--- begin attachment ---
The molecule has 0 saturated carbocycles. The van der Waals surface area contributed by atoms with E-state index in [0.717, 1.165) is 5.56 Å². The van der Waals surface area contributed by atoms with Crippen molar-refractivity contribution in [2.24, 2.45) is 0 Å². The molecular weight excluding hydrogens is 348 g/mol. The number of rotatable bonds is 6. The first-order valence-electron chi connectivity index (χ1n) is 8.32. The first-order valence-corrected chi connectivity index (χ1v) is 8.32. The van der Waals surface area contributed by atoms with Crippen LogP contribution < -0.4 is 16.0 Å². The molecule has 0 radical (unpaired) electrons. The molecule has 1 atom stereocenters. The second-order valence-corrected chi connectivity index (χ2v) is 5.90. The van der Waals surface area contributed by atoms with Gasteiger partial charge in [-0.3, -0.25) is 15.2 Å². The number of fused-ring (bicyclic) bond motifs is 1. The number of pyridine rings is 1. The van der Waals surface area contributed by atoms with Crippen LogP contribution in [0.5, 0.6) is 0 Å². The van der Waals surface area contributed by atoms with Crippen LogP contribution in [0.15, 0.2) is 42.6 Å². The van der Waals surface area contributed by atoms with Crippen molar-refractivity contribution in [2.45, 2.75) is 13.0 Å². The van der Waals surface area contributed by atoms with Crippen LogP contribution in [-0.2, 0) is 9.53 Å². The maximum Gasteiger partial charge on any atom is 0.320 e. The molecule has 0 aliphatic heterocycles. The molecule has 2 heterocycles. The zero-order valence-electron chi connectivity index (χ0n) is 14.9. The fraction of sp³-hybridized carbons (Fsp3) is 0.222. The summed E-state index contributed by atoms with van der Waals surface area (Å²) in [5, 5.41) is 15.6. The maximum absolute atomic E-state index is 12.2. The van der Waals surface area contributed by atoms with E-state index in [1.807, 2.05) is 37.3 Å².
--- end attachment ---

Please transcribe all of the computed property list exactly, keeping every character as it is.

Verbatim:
The molecule has 0 saturated carbocycles. The van der Waals surface area contributed by atoms with E-state index in [0.717, 1.165) is 5.56 Å². The van der Waals surface area contributed by atoms with Crippen molar-refractivity contribution in [2.24, 2.45) is 0 Å². The molecular weight excluding hydrogens is 348 g/mol. The number of rotatable bonds is 6. The first-order valence-electron chi connectivity index (χ1n) is 8.32. The first-order valence-corrected chi connectivity index (χ1v) is 8.32. The van der Waals surface area contributed by atoms with Crippen LogP contribution < -0.4 is 16.0 Å². The molecule has 0 radical (unpaired) electrons. The molecule has 1 atom stereocenters. The second-order valence-corrected chi connectivity index (χ2v) is 5.90. The van der Waals surface area contributed by atoms with Gasteiger partial charge in [-0.3, -0.25) is 15.2 Å². The number of fused-ring (bicyclic) bond motifs is 1. The number of pyridine rings is 1. The van der Waals surface area contributed by atoms with Crippen LogP contribution in [0.5, 0.6) is 0 Å². The van der Waals surface area contributed by atoms with Crippen LogP contribution in [0.15, 0.2) is 42.6 Å². The van der Waals surface area contributed by atoms with Crippen molar-refractivity contribution in [2.45, 2.75) is 13.0 Å². The van der Waals surface area contributed by atoms with Crippen LogP contribution in [-0.2, 0) is 9.53 Å². The maximum Gasteiger partial charge on any atom is 0.320 e. The molecule has 0 aliphatic heterocycles. The molecule has 2 heterocycles. The zero-order valence-electron chi connectivity index (χ0n) is 14.9. The fraction of sp³-hybridized carbons (Fsp3) is 0.222. The summed E-state index contributed by atoms with van der Waals surface area (Å²) in [5, 5.41) is 15.6. The maximum absolute atomic E-state index is 12.2. The van der Waals surface area contributed by atoms with E-state index in [1.807, 2.05) is 37.3 Å².